The hanging (edible) gardens of Bristol

To do for urban food growing, what Hear No Evil did for street art in Bristol. This would transform an existing Bristol street by retro-fitting vertical planting systems, introducing on-street edible planters, planting cordoned and espaliered fruit trees against walls etc. The edible street could become a centre for street food festivals. For example, Jamaica Street could become a green corridor between the hospital and the Canteen's on-street garden in Stokes Croft, taking in the small park in King's Square to create a significant new green space near the city centre.

Why the contribution is important

Urban growing projects are often tucked-away and invisible to those not in-the-know. A demonstration edible street would raise the profile of urban agriculture and inspire others to "have a go". By concentrating this project in a relatively small area, it maximises its impact and helps to create a new green space by stealth.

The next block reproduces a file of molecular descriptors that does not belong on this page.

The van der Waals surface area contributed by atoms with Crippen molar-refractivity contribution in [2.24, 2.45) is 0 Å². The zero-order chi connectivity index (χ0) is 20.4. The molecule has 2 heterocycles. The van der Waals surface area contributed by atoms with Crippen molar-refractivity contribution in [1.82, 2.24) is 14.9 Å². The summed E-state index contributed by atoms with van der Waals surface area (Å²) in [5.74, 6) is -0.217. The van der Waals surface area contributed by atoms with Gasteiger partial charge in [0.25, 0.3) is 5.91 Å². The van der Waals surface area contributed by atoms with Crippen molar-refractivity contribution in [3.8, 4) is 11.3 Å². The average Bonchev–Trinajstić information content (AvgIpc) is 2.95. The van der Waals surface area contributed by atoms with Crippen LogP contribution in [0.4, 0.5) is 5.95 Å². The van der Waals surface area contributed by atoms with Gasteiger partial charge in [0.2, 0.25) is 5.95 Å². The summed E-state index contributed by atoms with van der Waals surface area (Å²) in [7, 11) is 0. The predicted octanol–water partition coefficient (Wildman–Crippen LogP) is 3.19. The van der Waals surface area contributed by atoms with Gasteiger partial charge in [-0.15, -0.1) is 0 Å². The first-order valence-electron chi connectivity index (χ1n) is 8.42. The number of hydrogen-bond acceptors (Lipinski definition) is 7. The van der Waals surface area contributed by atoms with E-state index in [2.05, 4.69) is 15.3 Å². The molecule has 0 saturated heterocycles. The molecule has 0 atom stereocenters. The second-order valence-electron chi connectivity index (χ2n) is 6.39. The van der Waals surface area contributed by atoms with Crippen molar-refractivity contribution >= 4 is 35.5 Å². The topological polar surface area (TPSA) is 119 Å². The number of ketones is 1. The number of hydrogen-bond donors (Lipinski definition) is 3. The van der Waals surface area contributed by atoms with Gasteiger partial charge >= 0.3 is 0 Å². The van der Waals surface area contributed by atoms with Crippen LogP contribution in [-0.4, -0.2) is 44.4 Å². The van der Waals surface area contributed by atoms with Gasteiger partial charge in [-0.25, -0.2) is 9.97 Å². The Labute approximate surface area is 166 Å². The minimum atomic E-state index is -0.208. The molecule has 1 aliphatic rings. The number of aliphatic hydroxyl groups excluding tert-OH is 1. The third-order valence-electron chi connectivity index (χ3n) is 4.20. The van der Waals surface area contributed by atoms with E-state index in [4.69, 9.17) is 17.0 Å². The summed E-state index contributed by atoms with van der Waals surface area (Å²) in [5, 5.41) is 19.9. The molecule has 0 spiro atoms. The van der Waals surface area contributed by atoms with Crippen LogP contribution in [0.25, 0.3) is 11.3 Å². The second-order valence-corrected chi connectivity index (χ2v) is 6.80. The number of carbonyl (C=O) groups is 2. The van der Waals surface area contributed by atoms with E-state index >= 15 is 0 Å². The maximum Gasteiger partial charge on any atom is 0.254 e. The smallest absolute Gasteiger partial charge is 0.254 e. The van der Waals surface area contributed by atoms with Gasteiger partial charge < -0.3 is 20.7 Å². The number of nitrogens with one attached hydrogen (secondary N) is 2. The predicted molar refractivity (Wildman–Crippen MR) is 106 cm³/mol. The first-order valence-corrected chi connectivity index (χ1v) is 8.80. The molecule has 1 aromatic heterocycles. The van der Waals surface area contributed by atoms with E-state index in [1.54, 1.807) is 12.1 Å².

by JaneS on December 13, 2013 at 07:00PM

Current Rating

4.29411764706
Average score : 4.2
Based on : 17 votes

Comments

  • Posted by Myriadgreen December 19, 2013 at 12:29

    What a fantastic idea! It's amazing to go abroad and see some of the green streets in the cities of Europe (Frieburg in Germany as an example). Let's try it here!!
  • Posted by Demahoney December 19, 2013 at 13:09

    Nice idea
  • Posted by jseymour December 20, 2013 at 14:20

    Fantastic and creative idea! Slightly worried about the prospect of theft and vandalism, but it has to be tried to find out.
  • Posted by Keeno January 14, 2014 at 11:34

    Lets not allow those people who vandalised the Blue Peter garden win and tarnish our belief in good green spaces jseymour :)
    I think we would all enjoy this (apart from the few who are genuinely afraid of nature and green things) and there definitely is the desire and passion in Bristol to make this happen
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